In complex marital estates, including larger estates and those with business ownership or numerous investments, the mediator may recommend the involvement of additional legal expertise. These experts may include real estate property appraisers, forensic accountants, antique appraisers, business experts, and others.

Provided that both spouses are willing to negotiate in good faith, the mediator can then help the spouses reach common ground on complicated matters. At the end of the process, the mediator helps the spouses draft a stipulated judgment. When the judgment is signed, it will be delivered to a family law court and become a judgment of divorce.

What is the Role of Your Divorce Lawyer During Mediation?

Even though the mediator themselves is often a highly skilled divorce lawyer in their own right, they are only allowed to operate as neutral third parties.

However, it is possible for you to retain your own divorce lawyer throughout the mediation process. If one spouse does so, the other spouse should as well. Your divorce lawyers can help remind you of your legal rights and responsibilities throughout the divorce mediation process.

What Areas in a Divorce Case Can Mediation Address?

Divorce mediation covers several areas of disputes in the divorce process.

These often include:

  • Business interests.
  • Child custody arrangements.
  • Child support agreements.
  • Family support.
  • Financial institution accounts.
  • Life insurance policies.
  • Major debts and liabilities.
  • Parenting plans.
  • Real property division.
  • Retirement plans.
  • Spousal support or alimony.
  • Stocks and bonds.
  • The division of assets.
  • And more.

Who is Most Well-Suited for Divorce Mediation?

So long as the divorcing spouses are committed to the idea of working together to settle their divorce, mediation could potentially work for almost anybody. Litigation, after all, encourages conflict and ill will between the divorcing parties. Because of this, high-conflict divorces may benefit most from considering mediation dispute resolutions.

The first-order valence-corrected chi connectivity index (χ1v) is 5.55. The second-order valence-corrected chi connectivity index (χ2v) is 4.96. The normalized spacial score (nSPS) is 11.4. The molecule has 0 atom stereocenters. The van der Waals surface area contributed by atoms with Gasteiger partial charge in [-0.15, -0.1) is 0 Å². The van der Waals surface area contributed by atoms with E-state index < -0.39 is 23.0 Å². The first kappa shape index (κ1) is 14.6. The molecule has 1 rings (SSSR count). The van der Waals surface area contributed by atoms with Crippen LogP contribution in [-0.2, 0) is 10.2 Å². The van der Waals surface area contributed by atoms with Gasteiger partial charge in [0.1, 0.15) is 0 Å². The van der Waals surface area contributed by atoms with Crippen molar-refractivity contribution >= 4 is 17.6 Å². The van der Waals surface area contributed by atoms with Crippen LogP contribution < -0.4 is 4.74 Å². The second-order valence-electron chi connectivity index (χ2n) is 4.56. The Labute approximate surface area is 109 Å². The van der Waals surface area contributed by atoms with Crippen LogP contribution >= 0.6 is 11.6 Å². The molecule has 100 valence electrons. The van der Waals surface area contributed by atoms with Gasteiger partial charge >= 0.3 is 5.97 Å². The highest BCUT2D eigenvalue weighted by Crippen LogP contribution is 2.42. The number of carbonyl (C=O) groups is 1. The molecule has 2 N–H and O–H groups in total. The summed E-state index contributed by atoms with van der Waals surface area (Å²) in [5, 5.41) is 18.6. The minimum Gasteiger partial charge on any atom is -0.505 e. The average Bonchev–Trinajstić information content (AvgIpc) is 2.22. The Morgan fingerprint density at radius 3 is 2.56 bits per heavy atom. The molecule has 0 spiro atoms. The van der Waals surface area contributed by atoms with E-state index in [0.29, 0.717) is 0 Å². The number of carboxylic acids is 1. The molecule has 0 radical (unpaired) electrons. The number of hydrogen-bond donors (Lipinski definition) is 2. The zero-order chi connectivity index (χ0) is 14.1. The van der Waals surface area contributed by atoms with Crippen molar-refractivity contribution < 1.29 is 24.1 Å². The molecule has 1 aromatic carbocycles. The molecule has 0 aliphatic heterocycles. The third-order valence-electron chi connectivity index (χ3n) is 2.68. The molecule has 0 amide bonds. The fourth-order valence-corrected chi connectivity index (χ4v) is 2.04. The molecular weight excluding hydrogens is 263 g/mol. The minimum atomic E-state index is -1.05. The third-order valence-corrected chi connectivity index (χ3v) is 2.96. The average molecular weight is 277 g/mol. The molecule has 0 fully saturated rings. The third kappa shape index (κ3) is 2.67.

However, that being said, if you are a divorcing couple that has only a few areas of conflict in your divorce agreement terms, you may consider mediation as a means to help settle those few remaining conflicts.

When is Mediation Not Recommended for Divorcing Spouses?

Divorce mediation is not recommended for everyone, though. There are certain situations where it may even be considered irresponsible to recommend.

If you have been in a marriage with domestic violence, for example, it would be unwise to consider divorce mediation. The same goes for marriages that involved substance abuse disorders or abuse. Marriages with dishonesty, outstanding major debts owed by one spouse, or unidentifiable debts may also make it difficult or unfair to engage in divorce mediation.

Is Mediation Cheaper Than Divorce Litigation?

While divorce mediation is not free of charge, it is often much cheaper than pursuing divorce litigation. The longer your divorce goes on, the more it is likely to cost. Mediation keeps complicated issues and discussions out of the courtroom, thus avoiding costly courtroom fees. And mediation can help you reach agreements together instead of working against each other, which can help speed along the process.

So, yes, mediation is definitely cheaper than litigation. It is also easier for divorcing couples emotionally as well. If possible, we highly recommend divorce mediation as a means for resolving conflicts in your divorce.

Contact Us for a Consultation

When you contact our law firm, we can help you prepare for your divorce mediation process and help you gather all of the documentation and information that are required. Our law firm has years of experience helping clients through difficult divorce cases and mediation matters. We understand that this is a difficult time for you, and we would be proud to lend you our compassionate legal support as you attempt to come to a satisfactory conclusion to your legal matters.

To learn more about the legal services we provide at our firm, please contact our Campbell, California law firm to schedule a case evaluation today. You may call us at 408-688-9153.